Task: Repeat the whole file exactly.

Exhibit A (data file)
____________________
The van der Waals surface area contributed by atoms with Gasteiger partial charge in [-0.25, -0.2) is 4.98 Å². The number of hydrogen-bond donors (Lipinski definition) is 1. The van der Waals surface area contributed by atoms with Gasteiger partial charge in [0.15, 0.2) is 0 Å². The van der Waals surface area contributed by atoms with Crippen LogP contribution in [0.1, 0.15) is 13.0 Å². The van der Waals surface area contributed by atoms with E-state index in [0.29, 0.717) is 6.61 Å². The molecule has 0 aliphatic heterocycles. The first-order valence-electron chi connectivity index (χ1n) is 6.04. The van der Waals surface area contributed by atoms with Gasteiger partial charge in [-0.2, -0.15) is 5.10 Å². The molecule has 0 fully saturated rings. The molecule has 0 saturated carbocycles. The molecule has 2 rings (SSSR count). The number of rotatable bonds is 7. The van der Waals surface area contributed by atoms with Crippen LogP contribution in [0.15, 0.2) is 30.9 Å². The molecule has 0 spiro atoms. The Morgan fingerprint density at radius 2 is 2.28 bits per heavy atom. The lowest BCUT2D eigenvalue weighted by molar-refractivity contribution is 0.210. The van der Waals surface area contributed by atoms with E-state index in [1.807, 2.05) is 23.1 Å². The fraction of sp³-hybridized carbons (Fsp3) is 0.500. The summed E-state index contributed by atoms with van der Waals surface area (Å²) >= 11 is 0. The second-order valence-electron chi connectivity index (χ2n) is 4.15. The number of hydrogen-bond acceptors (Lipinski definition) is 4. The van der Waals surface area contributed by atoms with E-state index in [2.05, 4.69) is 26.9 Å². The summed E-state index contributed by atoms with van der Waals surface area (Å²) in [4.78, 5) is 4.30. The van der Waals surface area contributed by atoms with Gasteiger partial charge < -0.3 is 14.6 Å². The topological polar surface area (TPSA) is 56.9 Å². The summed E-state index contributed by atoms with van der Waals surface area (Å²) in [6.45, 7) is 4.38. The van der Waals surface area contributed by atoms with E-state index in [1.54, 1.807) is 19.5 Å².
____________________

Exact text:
The van der Waals surface area contributed by atoms with Gasteiger partial charge in [-0.25, -0.2) is 4.98 Å². The number of hydrogen-bond donors (Lipinski definition) is 1. The van der Waals surface area contributed by atoms with Gasteiger partial charge in [0.15, 0.2) is 0 Å². The van der Waals surface area contributed by atoms with Crippen LogP contribution in [0.1, 0.15) is 13.0 Å². The van der Waals surface area contributed by atoms with E-state index in [0.29, 0.717) is 6.61 Å². The molecule has 0 aliphatic heterocycles. The first-order valence-electron chi connectivity index (χ1n) is 6.04. The van der Waals surface area contributed by atoms with Gasteiger partial charge in [-0.2, -0.15) is 5.10 Å². The molecule has 0 fully saturated rings. The molecule has 0 saturated carbocycles. The molecule has 2 rings (SSSR count). The number of rotatable bonds is 7. The van der Waals surface area contributed by atoms with Crippen LogP contribution in [0.15, 0.2) is 30.9 Å². The molecule has 0 spiro atoms. The Morgan fingerprint density at radius 2 is 2.28 bits per heavy atom. The lowest BCUT2D eigenvalue weighted by molar-refractivity contribution is 0.210. The van der Waals surface area contributed by atoms with E-state index in [1.807, 2.05) is 23.1 Å². The fraction of sp³-hybridized carbons (Fsp3) is 0.500. The summed E-state index contributed by atoms with van der Waals surface area (Å²) >= 11 is 0. The second-order valence-electron chi connectivity index (χ2n) is 4.15. The number of hydrogen-bond acceptors (Lipinski definition) is 4. The van der Waals surface area contributed by atoms with E-state index in [2.05, 4.69) is 26.9 Å². The summed E-state index contributed by atoms with van der Waals surface area (Å²) in [4.78, 5) is 4.30. The van der Waals surface area contributed by atoms with Gasteiger partial charge < -0.3 is 14.6 Å². The topological polar surface area (TPSA) is 56.9 Å². The summed E-state index contributed by atoms with van der Waals surface area (Å²) in [6.45, 7) is 4.38. The van der Waals surface area contributed by atoms with E-state index in [1.54, 1.807) is 19.5 Å².